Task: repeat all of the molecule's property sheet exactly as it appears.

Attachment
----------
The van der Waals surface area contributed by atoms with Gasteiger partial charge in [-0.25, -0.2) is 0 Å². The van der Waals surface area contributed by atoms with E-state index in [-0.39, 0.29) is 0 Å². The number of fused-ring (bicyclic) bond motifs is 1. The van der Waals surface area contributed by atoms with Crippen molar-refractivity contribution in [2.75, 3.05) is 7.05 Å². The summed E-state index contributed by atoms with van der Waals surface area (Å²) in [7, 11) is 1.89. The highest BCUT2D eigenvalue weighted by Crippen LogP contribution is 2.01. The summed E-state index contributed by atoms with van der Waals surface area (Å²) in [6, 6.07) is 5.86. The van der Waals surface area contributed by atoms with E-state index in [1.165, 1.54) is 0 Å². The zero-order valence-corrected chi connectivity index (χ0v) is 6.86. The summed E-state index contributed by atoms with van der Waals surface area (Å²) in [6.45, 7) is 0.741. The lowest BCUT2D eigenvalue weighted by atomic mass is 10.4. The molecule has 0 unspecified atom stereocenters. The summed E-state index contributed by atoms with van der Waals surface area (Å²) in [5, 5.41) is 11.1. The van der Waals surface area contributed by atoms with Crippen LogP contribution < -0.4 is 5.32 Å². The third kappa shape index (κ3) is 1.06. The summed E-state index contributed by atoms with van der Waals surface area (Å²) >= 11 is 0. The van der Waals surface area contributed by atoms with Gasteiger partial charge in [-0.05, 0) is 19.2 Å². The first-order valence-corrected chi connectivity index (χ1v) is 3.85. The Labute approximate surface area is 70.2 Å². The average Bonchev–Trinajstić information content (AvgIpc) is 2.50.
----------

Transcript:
The van der Waals surface area contributed by atoms with Gasteiger partial charge in [-0.25, -0.2) is 0 Å². The van der Waals surface area contributed by atoms with E-state index in [-0.39, 0.29) is 0 Å². The number of fused-ring (bicyclic) bond motifs is 1. The van der Waals surface area contributed by atoms with Crippen molar-refractivity contribution in [2.75, 3.05) is 7.05 Å². The summed E-state index contributed by atoms with van der Waals surface area (Å²) in [7, 11) is 1.89. The highest BCUT2D eigenvalue weighted by Crippen LogP contribution is 2.01. The summed E-state index contributed by atoms with van der Waals surface area (Å²) in [6, 6.07) is 5.86. The van der Waals surface area contributed by atoms with E-state index in [1.165, 1.54) is 0 Å². The zero-order valence-corrected chi connectivity index (χ0v) is 6.86. The summed E-state index contributed by atoms with van der Waals surface area (Å²) in [6.45, 7) is 0.741. The lowest BCUT2D eigenvalue weighted by atomic mass is 10.4. The molecule has 0 unspecified atom stereocenters. The summed E-state index contributed by atoms with van der Waals surface area (Å²) in [5, 5.41) is 11.1. The van der Waals surface area contributed by atoms with Crippen LogP contribution < -0.4 is 5.32 Å². The third kappa shape index (κ3) is 1.06. The summed E-state index contributed by atoms with van der Waals surface area (Å²) >= 11 is 0. The van der Waals surface area contributed by atoms with Gasteiger partial charge in [-0.05, 0) is 19.2 Å². The first-order valence-corrected chi connectivity index (χ1v) is 3.85. The Labute approximate surface area is 70.2 Å². The average Bonchev–Trinajstić information content (AvgIpc) is 2.50.